Hummers are Bummers

As a part of my job, I regularly search of newspapers and auto blogs for information on the vehicle market. One of my favorite things to uncover is quotes and comments from the Detroit automakers about the progress they're making to build more "clean" and advanced technology vehicles.

GM Chairman Bob Lutz undoubtedly ranks at the top of my list of quotable automaker figures. Here's what he had to say at this year's Frankfurt Auto Show:

"General Motors...is the anti-Christ that's trying to plunge us into the abyss,'' Lutz said in a Frankfurt Motor Show interview today.

When you consider the thousands of gaz-guzzlers they've marketed and sold over the past decades and their continued resistance to regulation whether in the form of seat belt or CAFE mandates, it's hard not to believe that General Motors is evil.

Yet, I don't see General Motors or any other automaker as evil. Aside from the fact that I'm really not a fan of cars, trucks or SUVs—I actually wrote my Master's thesis on SUVs—I don't feel any strong negative feelings toward the company, just toward its misguided leaders (read: selfish, capitalist, shortsighted, etc) and America's misguided consumers (read: selfish, capitalist, shortsighted, lazy, ignorant, etc).

By the way, the above quote is from a recent Bloomberg article. Here's the full text:

``People have a very simplistic way of organizing things: Toyota, because of the Prius, are saving the planet from certain destruction, whereas General Motors, which produces the (Hummer) H2, is the anti-Christ that's trying to plunge us into the abyss,'' Lutz said in a Frankfurt Motor Show interview today.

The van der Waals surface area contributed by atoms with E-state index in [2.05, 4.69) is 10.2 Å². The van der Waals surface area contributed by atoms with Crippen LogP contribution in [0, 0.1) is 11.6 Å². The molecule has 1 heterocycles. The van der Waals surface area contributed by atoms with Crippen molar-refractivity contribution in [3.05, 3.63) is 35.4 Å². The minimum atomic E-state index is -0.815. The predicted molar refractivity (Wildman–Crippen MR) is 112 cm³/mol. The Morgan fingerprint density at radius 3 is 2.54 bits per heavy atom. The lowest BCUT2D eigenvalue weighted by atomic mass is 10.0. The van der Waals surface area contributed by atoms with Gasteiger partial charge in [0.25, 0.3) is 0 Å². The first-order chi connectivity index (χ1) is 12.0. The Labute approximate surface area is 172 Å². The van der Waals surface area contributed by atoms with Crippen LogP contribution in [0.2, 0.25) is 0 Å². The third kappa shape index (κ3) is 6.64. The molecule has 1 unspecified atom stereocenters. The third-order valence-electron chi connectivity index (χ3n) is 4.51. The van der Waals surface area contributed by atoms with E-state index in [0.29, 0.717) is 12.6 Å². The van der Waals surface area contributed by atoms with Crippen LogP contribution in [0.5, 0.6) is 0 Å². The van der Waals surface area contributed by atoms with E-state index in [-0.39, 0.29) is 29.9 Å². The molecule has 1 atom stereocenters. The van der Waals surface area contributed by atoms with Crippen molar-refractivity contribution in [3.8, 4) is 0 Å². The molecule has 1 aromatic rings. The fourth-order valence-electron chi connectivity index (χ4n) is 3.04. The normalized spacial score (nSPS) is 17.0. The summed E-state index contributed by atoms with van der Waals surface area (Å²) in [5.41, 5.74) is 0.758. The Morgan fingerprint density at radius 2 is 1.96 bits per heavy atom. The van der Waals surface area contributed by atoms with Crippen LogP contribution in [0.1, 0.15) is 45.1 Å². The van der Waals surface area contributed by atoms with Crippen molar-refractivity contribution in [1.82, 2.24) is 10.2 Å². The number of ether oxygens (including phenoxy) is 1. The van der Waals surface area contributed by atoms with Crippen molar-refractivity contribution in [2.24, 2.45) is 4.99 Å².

``It's totally ridiculous,'' he said. ``The only way we can get out of that is by being more environmental and leading with more environmental technology than Toyota,'' Lutz said.

I am hopeful that GM will turn things around and become the "environmental leader" (that Toyota supposedly is). I am hopeful that the Chevy Volt PHEV becomes a major breakthrough, supplanting its PHEV competitors in design and electric-only distance.

But, I'm doubtful that we'll be able to do that much to resolve the environmental and social problems created by our car culture if the automakers, policymakers, and consumer-voters continue their short-term, self/money-driven, fuck-the-little people (and-everyone-else) stance.

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